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Home :: Archive :: 2002 :: February ::
Re: "Reading" the Plays
The Shakespeare Conference: SHK 13.0307  Monday, 4 February 2002

[1]     From:   John Ramsay <
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        Date:   Thursday, 31 Jan 2002 10:51:24 -0500
        Subj:   Re: SHK 13.0255 "Reading" the Plays

[2]     From:   Karen Peterson <
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        Date:   Thursday, 31 Jan 2002 08:37:07 -0800 (PST)
        Subj:   Re: SHK 13.0284 Re: "Reading" the Plays

[3]     From:   Paul E. Doniger <
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        Date:   Wednesday, 30 Jan 2002 19:32:31 -0500
        Subj:   Re: SHK 13.0255 "Reading" the Plays

[4]     From:   James Fitzmaurice <
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        Date:   Thursday, 31 Jan 2002 15:18:53 -0700
        Subj:   Re: SHK 13.0255 "Reading" the Plays

[5]     From:   W. L. Godshalk <
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        Date:   Thursday, 31 Jan 2002 22:33:38 -0500
        Subj:   Re: SHK 13.0255 "Reading" the Plays


[1]-----------------------------------------------------------------
From:           John Ramsay <
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Date:           Thursday, 31 Jan 2002 10:51:24 -0500
Subject: 13.0255 "Reading" the Plays
Comment:        Re: SHK 13.0255 "Reading" the Plays

> I think there have been a few discussions here about reading the plays,
> and problems that might be incurred when you read versus see them.  I,
> however, was wondering when the idea of reading play was introduced.  I
> like reading them but, as it has been repeatedly noted on this list,
> plays were originally written to be seen.  When did it occur to someone
> that Shakespeare's plays (or any plays) could be read for themselves, or
> that they were a publishable commodity.

> I put this odd notion up there with the first person to try rocky
> mountain oysters or put catsup on scrambled eggs.  The idea is not
> inconceivable, but what was the first person thinking when it happened?
>
> jimmy

The Roman dramatist Seneca could have been a start. Various other
writers, e.g. Shelley, wrote plays to be read rather than acted.

John Ramsay

[2]-------------------------------------------------------------
From:           Karen Peterson <
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Date:           Thursday, 31 Jan 2002 08:37:07 -0800 (PST)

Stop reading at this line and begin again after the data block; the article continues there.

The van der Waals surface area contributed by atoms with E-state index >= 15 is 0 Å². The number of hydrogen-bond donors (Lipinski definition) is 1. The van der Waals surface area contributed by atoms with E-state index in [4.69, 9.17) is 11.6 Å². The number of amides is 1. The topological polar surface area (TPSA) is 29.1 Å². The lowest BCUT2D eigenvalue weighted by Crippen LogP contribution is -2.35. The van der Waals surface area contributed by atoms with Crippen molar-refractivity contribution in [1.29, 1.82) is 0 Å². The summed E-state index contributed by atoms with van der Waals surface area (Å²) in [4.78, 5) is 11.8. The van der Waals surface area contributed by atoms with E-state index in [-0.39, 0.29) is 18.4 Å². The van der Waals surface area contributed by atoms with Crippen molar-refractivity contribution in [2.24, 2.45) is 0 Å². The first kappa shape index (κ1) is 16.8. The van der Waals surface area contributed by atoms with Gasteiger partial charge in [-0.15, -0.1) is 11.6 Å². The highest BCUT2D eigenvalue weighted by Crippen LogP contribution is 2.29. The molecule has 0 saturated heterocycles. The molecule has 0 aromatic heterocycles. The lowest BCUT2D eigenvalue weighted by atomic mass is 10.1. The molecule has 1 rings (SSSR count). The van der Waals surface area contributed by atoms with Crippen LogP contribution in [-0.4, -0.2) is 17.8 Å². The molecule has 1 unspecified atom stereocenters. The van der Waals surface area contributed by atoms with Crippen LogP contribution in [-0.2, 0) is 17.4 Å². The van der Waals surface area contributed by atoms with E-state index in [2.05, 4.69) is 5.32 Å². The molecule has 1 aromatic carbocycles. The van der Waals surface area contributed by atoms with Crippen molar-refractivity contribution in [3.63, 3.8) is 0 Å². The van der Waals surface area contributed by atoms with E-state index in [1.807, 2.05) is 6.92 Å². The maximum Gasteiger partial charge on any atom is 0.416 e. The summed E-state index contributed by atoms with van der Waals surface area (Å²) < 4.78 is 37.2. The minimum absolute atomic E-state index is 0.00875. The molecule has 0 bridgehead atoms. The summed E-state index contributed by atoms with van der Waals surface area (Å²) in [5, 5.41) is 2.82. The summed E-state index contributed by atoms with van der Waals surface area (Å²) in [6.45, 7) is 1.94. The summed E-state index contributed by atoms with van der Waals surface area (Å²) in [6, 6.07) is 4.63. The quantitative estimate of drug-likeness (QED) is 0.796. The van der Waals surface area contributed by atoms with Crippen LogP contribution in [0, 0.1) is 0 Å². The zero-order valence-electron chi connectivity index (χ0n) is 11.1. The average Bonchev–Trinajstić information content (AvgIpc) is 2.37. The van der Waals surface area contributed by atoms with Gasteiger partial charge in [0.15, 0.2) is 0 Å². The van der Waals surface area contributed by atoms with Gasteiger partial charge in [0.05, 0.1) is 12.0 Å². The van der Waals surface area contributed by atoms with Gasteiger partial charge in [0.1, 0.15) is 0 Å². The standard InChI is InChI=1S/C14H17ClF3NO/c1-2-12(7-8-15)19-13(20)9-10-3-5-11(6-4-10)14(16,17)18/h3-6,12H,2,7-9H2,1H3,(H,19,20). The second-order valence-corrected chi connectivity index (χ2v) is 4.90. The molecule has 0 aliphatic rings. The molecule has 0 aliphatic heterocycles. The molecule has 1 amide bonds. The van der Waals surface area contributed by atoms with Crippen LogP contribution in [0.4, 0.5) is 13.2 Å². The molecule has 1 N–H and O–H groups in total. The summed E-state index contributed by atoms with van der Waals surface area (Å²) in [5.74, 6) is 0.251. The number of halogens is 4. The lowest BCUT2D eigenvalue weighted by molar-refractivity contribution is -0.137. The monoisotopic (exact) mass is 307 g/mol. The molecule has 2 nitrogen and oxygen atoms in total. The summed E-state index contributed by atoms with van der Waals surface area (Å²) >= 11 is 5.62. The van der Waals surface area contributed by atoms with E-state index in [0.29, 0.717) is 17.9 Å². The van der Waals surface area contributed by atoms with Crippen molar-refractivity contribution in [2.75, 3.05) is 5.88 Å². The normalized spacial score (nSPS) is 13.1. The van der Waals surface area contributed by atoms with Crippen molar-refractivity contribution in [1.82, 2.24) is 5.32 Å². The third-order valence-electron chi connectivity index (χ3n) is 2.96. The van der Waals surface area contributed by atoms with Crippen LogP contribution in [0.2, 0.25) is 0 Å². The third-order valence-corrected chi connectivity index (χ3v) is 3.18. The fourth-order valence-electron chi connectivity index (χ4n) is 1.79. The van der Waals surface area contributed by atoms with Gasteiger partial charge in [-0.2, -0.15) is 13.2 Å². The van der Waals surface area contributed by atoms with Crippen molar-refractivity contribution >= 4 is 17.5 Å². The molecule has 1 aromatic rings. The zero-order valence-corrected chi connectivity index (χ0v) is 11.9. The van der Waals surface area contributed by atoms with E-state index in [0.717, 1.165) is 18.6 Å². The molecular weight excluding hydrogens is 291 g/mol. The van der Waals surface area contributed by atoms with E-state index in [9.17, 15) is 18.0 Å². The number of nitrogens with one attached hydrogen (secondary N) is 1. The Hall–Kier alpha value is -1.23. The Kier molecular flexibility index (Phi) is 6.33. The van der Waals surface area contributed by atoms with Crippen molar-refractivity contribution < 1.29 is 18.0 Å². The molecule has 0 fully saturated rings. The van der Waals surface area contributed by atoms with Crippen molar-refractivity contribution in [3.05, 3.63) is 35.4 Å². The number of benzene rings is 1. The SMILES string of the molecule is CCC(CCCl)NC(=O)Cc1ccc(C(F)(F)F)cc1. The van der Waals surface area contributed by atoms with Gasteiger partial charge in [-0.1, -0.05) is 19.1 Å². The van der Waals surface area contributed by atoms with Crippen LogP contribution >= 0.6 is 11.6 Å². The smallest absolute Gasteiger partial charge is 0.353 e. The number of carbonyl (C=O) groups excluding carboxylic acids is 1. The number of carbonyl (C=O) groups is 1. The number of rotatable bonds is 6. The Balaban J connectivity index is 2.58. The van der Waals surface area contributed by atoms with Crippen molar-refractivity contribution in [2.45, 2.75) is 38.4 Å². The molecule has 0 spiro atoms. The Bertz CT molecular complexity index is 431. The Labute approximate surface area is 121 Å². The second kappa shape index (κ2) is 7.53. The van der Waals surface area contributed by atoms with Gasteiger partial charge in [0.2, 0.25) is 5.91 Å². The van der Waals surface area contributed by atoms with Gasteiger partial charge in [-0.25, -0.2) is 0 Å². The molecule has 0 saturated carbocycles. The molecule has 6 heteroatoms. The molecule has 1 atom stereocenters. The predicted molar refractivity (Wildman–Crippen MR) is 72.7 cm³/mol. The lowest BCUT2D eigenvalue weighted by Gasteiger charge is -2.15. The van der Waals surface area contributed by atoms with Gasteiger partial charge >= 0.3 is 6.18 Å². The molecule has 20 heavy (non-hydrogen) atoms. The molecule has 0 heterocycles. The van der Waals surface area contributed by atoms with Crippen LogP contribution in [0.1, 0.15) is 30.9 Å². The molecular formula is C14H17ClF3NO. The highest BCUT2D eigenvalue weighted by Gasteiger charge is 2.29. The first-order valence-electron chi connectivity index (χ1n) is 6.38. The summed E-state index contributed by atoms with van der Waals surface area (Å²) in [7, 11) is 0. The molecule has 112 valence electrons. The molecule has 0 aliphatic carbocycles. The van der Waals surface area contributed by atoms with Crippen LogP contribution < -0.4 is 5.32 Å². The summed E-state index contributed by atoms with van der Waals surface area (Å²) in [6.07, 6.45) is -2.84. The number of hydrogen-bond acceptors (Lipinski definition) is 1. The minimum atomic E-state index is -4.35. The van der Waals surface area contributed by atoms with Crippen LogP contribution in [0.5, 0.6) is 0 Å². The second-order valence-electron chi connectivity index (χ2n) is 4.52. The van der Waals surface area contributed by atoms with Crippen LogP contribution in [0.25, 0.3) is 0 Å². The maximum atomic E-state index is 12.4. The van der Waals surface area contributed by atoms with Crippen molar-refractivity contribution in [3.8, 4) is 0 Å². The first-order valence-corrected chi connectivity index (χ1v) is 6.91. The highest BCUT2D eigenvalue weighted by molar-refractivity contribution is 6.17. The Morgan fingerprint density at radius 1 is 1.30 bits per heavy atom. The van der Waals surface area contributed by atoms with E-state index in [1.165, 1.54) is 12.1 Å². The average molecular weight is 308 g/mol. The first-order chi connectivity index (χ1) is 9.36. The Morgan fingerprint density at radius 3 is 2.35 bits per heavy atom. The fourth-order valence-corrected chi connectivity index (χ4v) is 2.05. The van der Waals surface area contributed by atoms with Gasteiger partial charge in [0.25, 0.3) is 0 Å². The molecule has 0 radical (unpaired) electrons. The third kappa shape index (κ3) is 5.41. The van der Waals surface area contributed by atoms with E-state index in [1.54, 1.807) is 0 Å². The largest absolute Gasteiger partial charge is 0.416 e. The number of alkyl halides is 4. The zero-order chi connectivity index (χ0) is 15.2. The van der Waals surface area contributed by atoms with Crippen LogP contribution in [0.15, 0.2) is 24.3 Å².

Subject: 13.0284 Re: "Reading" the Plays
Comment:        Re: SHK 13.0284 Re: "Reading" the Plays

> Jimmy Jung asks,
>
> "When did it occur to someone that Shakespeare's
> plays (or any plays)
> could be read for themselves, or that they were a
> publishable commodity.
> . .  . [W]hat was the first person thinking when it
> happened?"

In addition to the several excellent replies given by list members, see
also David Scott Kastan's interesting (and brilliantly concise)
*Shakespeare and the Book* (Cambridge UP, 2001).  The first chapter,
"From playhouse to printing house; or, making a good impression"
discusses these very questions in detail.

Cheers,
Karen

[3]-------------------------------------------------------------
From:           Paul E. Doniger <
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Date:           Wednesday, 30 Jan 2002 19:32:31 -0500
Subject: 13.0255 "Reading" the Plays
Comment:        Re: SHK 13.0255 "Reading" the Plays

Jimmy Jung asks,

>When did it occur to someone
> that Shakespeare's plays (or any plays) could be read for themselves, or
> that they were a publishable commodity.

It would seem logical that by the time Jonson, Hemings, and the others
put together the First Folio, the idea of reading the plays must already
have been in the air (1623). A folio would be far too cumbersome as a
script.

Paul E. Doniger

[4]-------------------------------------------------------------
From:           James Fitzmaurice <
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Date:           Thursday, 31 Jan 2002 15:18:53 -0700
Subject: 13.0255 "Reading" the Plays
Comment:        Re: SHK 13.0255 "Reading" the Plays

Jimmy --

Presumably you refer to silent reading, but what about reading aloud?  I
know that Margaret Cavendish, her husband (William, duke of Newcastle),
Ben Jonson, and others (possibly Thomas Hobbes) read plays aloud for the
entertainment of small groups.  Aphra Behn seems to have read an act
from The Rover aloud in similar circumstances.  I wonder what other
records there are of amateur or semi-amateur readings still extant.

Jim Fitzmaruice

[5]-------------------------------------------------------------
From:           W. L. Godshalk <
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Date:           Thursday, 31 Jan 2002 22:33:38 -0500
Subject: 13.0255 "Reading" the Plays
Comment:        Re: SHK 13.0255 "Reading" the Plays

Jimmy Jung wonders "when the idea of reading plays was introduced."

I assume plays started to be read when the first script was presented to
literate actors. Directors and actors read plays all the time. In fact,
a play is read many times before it is performed. In preparing a play
for performance reading it is primary. When we say that "plays are not
meant to be read," we are apparently forgetting this process.

Yours, Bill Godshalk

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